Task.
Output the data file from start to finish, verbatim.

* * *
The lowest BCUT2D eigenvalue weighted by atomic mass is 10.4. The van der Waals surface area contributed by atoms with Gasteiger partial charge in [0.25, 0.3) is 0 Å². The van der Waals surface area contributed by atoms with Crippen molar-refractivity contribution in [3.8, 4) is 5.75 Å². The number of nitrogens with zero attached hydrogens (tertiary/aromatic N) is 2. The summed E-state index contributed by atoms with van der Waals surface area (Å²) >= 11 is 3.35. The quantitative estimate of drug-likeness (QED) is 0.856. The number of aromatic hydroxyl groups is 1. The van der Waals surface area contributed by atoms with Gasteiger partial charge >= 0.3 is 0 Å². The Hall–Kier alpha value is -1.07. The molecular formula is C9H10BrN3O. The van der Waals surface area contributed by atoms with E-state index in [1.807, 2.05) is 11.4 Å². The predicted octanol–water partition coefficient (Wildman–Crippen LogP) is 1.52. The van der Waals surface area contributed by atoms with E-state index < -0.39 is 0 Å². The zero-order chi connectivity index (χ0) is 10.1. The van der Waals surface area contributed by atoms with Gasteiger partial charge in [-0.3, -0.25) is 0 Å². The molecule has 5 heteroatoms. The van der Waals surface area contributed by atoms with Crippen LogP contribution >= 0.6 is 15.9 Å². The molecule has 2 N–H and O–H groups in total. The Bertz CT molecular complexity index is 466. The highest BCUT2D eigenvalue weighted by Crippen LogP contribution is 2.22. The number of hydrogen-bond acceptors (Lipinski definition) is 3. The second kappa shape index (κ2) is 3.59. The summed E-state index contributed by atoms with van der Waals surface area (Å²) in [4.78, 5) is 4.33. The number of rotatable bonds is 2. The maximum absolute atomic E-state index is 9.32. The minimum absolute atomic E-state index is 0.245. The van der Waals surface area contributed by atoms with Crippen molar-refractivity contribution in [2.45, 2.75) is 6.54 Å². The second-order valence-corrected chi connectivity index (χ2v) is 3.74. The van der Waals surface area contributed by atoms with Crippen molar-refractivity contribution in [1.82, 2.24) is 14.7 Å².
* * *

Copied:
The lowest BCUT2D eigenvalue weighted by atomic mass is 10.4. The van der Waals surface area contributed by atoms with Gasteiger partial charge in [0.25, 0.3) is 0 Å². The van der Waals surface area contributed by atoms with Crippen molar-refractivity contribution in [3.8, 4) is 5.75 Å². The number of nitrogens with zero attached hydrogens (tertiary/aromatic N) is 2. The summed E-state index contributed by atoms with van der Waals surface area (Å²) >= 11 is 3.35. The quantitative estimate of drug-likeness (QED) is 0.856. The number of aromatic hydroxyl groups is 1. The van der Waals surface area contributed by atoms with Gasteiger partial charge >= 0.3 is 0 Å². The Hall–Kier alpha value is -1.07. The molecular formula is C9H10BrN3O. The van der Waals surface area contributed by atoms with E-state index in [1.807, 2.05) is 11.4 Å². The predicted octanol–water partition coefficient (Wildman–Crippen LogP) is 1.52. The van der Waals surface area contributed by atoms with E-state index < -0.39 is 0 Å². The zero-order chi connectivity index (χ0) is 10.1. The van der Waals surface area contributed by atoms with Gasteiger partial charge in [-0.3, -0.25) is 0 Å². The molecule has 5 heteroatoms. The van der Waals surface area contributed by atoms with Crippen LogP contribution >= 0.6 is 15.9 Å². The molecule has 2 N–H and O–H groups in total. The Bertz CT molecular complexity index is 466. The highest BCUT2D eigenvalue weighted by Crippen LogP contribution is 2.22. The number of hydrogen-bond acceptors (Lipinski definition) is 3. The second kappa shape index (κ2) is 3.59. The summed E-state index contributed by atoms with van der Waals surface area (Å²) in [4.78, 5) is 4.33. The number of rotatable bonds is 2. The maximum absolute atomic E-state index is 9.32. The minimum absolute atomic E-state index is 0.245. The van der Waals surface area contributed by atoms with Crippen molar-refractivity contribution in [2.45, 2.75) is 6.54 Å². The second-order valence-corrected chi connectivity index (χ2v) is 3.74. The van der Waals surface area contributed by atoms with Crippen molar-refractivity contribution in [1.82, 2.24) is 14.7 Å².